28 April 2010

GOP Abandons Financial Regulation Filibuster

Republican Senator George Voinovich of Ohio, a relatively moderate Republican Senator, appears to have been the crucial individual to break ranks with his GOP peers in the Senate on the filibuster of a proposal to overhaul regulation of the financial industry, in the wake of the financial crisis. In the face of that change of heart, the GOP knowing that it would lack or soon lack the votes to maintain a filibuster, the GOP will allow the legislation to go forward after two almost party line votes with 57 Democrats (or quasi-Democrats) voting in favor of voting on the bill, and a third that secured 56 votes. So, the proposal largely along the lines of the Obama Administration's plan with modest modifications won in committee will now be debated and mostly likely pass with few amendments.

Voinovich's public reasoning is that negotiations behind the scenes deal with Republicans have gone nowhere. Susan Collins, a moderate Republican Senator from Maine was another individual cited as breaking ranks.The press in the story linked speculates that public opinion in favor of the bill may have also been forcing Republican hands - usually Democrats to force repeated public votes on legislation that is being filibustered.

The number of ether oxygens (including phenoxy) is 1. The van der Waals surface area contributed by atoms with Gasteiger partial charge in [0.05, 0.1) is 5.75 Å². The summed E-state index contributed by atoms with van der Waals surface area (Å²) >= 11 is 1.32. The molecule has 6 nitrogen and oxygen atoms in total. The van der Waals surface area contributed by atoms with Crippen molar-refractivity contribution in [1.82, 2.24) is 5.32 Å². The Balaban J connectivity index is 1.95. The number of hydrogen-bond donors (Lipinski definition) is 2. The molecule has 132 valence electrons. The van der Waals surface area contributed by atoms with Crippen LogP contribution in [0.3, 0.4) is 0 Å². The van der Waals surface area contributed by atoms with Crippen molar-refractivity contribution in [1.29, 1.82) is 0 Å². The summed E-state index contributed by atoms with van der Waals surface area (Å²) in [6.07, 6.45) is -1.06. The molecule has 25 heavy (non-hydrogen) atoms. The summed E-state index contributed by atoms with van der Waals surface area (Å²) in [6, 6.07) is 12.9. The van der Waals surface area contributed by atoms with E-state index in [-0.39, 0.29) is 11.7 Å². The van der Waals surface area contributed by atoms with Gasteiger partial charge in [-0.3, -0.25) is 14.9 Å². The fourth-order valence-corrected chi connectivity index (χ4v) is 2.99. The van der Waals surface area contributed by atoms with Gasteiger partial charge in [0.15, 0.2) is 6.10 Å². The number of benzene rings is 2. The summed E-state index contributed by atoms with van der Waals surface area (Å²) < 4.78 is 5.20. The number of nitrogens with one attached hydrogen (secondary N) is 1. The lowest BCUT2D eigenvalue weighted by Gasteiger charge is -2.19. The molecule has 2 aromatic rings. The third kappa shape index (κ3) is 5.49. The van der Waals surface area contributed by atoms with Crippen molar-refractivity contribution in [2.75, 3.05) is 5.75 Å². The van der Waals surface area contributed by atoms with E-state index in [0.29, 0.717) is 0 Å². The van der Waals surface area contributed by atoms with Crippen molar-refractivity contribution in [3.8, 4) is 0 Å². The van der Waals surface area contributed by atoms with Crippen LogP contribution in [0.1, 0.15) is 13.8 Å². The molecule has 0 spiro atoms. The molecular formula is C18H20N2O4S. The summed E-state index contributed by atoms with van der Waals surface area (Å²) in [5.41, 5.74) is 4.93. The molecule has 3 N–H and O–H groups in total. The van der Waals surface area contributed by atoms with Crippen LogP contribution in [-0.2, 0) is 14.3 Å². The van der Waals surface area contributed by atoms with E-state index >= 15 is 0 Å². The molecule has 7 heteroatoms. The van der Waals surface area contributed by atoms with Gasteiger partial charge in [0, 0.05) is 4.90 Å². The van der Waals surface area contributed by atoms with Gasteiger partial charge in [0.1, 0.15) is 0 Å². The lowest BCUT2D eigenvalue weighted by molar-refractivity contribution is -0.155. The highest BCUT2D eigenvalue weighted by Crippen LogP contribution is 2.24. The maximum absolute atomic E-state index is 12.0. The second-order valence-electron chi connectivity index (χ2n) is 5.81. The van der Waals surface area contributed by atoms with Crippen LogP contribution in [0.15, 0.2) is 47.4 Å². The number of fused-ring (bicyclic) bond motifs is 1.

A fig leaf of a concession also helped move the legislation forward.

Sen. Richard Shelby, the top Republican on the Banking Committee, said Wednesday he had received assurances that Democrats would adjust the bill to address GOP concerns that it would perpetuate bailouts of banks. . . .

Republicans said they now expect Democrats to jettison a $50 billion fund that would have been financed by banks to help liquidate large failing institutions. The Republicans said they also expect Democrats to tighten language so the bill would mandate that shareholders' stakes in a failing firm be wiped out. The current bill says there would be that presumption.

It is hard to see that the concern about bank bailouts is actually widely held in the Republican caucus (the bank bailouts were conducted on the watch of George W. Bush), but the change certainly doesn't weaken the basic thrust of the bill, and the Republican embrace of an anti-bailout position, may have doomed their chances of prevailing on the legislation as a whole.

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